Johnny had played with the Fr O’Leary Hall hurling team but transferred to the Barrs in 1910 and his father Patrick had played for the club in 1870s. Back then, players often competed in their work clothes, with sashes or caps used for identification. Patrick’s wife happened to be walking through Paddy’s Market on North Main St one Saturday and bought a blue jersey for him for the price of one shilling and sixpence. The following day, he wore it to Cuffe’s Field near the Lough where a decision was being made as to the club’s colours and they were so taken with his blue hue that it was adopted.

Seán Beecher’s book ‘The Blues’ notes that there has also been a suggestion that because the Lough parish church is called The Church of the Immaculate Conception, blue was chosen because blue is always associated with Our Lady.

Of course, the Barrs also played an indirect role in Cork wearing red as, in 1919, when the Fr O’Leary team merged with the Togher outfit, their old red tops were donated to the county board in the wake of their original set – blue and saffron – being confiscated or destroyed by British troops, who had raided the board offices on Cook St.

The Barrs’ blue, trimmed with gold, has enjoyed lots of success, with the club the only one in Ireland to have won All-Ireland senior club hurling and football titles. There is one outfit distinction between the two codes, though – white shorts are favoured in hurling while all-blue has prevailed in football since the 1979 county final win over Castlehaven. Previously, football jerseys had a harp whereas hurling ones did not.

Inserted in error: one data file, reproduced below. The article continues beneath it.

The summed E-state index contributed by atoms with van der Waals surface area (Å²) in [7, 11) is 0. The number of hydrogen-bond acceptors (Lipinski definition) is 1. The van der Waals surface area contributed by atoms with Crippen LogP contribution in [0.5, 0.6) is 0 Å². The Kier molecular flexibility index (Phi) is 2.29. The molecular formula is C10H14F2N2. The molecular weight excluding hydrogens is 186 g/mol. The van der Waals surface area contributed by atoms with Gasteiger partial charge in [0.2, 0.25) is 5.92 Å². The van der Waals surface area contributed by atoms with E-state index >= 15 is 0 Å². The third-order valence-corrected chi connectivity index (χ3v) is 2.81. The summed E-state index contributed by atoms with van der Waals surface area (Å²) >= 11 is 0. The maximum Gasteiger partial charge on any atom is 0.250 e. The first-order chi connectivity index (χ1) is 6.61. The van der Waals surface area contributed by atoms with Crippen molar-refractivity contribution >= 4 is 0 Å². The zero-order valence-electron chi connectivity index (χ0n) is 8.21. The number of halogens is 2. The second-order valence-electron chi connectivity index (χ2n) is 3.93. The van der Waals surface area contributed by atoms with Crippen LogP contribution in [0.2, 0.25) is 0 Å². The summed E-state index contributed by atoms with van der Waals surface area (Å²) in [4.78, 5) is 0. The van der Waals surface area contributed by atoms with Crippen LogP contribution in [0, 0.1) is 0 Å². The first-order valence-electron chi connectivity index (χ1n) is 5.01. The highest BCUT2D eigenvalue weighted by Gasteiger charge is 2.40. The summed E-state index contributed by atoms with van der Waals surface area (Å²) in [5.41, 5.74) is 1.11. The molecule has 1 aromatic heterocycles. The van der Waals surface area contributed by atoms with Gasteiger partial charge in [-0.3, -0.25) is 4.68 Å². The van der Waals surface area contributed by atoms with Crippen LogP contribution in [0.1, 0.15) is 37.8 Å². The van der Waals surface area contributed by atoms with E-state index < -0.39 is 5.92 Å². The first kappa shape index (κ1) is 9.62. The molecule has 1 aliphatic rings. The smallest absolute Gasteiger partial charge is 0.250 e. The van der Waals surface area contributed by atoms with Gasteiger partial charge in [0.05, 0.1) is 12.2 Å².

For the most recent All-Ireland club title, the 1987 football win, the Barrs were up against Roscommon’s Clann na nGael, who also play in blue and gold and a white set of jerseys was worn. However, after the victory in Croke Park, team captain John Meyler donned a traditional top for the presentation of the cup.

Barrs talisman Ian Maguire.
Barrs talisman Ian Maguire.

Nowadays, gold jerseys are the second choice – in a modern style compared to the first-choice jersey, which remains unsullied by any superfluous designs. Across the chest is the club name in Irish along with the harp – a sponsor’s name has never appeared on the jerseys in a top-class game, though Ryan’s SuperValu in Togher do enjoy a close relationship with the Barrs and sponsored the off-field gear when the 32-year wait for an SFC title was ended in 2018.